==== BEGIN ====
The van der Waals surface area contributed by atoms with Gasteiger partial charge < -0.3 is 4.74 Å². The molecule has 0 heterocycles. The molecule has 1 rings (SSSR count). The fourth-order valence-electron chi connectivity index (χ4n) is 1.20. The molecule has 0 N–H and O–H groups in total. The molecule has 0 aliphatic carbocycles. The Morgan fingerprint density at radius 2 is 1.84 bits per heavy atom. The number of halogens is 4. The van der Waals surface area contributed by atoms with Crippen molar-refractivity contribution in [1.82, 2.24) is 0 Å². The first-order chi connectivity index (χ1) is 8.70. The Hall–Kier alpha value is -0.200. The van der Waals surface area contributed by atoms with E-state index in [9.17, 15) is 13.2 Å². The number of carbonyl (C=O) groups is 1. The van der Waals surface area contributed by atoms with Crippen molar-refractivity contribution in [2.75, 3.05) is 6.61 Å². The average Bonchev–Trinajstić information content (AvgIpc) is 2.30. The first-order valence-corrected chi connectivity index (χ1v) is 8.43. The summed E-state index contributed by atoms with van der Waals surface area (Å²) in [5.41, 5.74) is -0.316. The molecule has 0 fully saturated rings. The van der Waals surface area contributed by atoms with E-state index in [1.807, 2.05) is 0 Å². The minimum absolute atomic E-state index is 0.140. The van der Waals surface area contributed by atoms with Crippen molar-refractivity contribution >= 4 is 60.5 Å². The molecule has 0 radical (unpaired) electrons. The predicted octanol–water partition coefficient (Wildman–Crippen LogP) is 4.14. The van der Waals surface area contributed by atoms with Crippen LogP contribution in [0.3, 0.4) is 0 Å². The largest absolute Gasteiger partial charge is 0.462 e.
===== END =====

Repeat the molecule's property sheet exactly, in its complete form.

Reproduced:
The van der Waals surface area contributed by atoms with Gasteiger partial charge < -0.3 is 4.74 Å². The molecule has 0 heterocycles. The molecule has 1 rings (SSSR count). The fourth-order valence-electron chi connectivity index (χ4n) is 1.20. The molecule has 0 N–H and O–H groups in total. The molecule has 0 aliphatic carbocycles. The Morgan fingerprint density at radius 2 is 1.84 bits per heavy atom. The number of halogens is 4. The van der Waals surface area contributed by atoms with Crippen molar-refractivity contribution in [1.82, 2.24) is 0 Å². The first-order chi connectivity index (χ1) is 8.70. The Hall–Kier alpha value is -0.200. The van der Waals surface area contributed by atoms with E-state index in [9.17, 15) is 13.2 Å². The number of carbonyl (C=O) groups is 1. The van der Waals surface area contributed by atoms with Crippen molar-refractivity contribution in [2.75, 3.05) is 6.61 Å². The average Bonchev–Trinajstić information content (AvgIpc) is 2.30. The first-order valence-corrected chi connectivity index (χ1v) is 8.43. The summed E-state index contributed by atoms with van der Waals surface area (Å²) in [5.41, 5.74) is -0.316. The molecule has 0 fully saturated rings. The van der Waals surface area contributed by atoms with E-state index in [1.807, 2.05) is 0 Å². The minimum absolute atomic E-state index is 0.140. The van der Waals surface area contributed by atoms with Crippen molar-refractivity contribution >= 4 is 60.5 Å². The molecule has 0 radical (unpaired) electrons. The predicted octanol–water partition coefficient (Wildman–Crippen LogP) is 4.14. The van der Waals surface area contributed by atoms with Crippen LogP contribution in [0.3, 0.4) is 0 Å². The largest absolute Gasteiger partial charge is 0.462 e.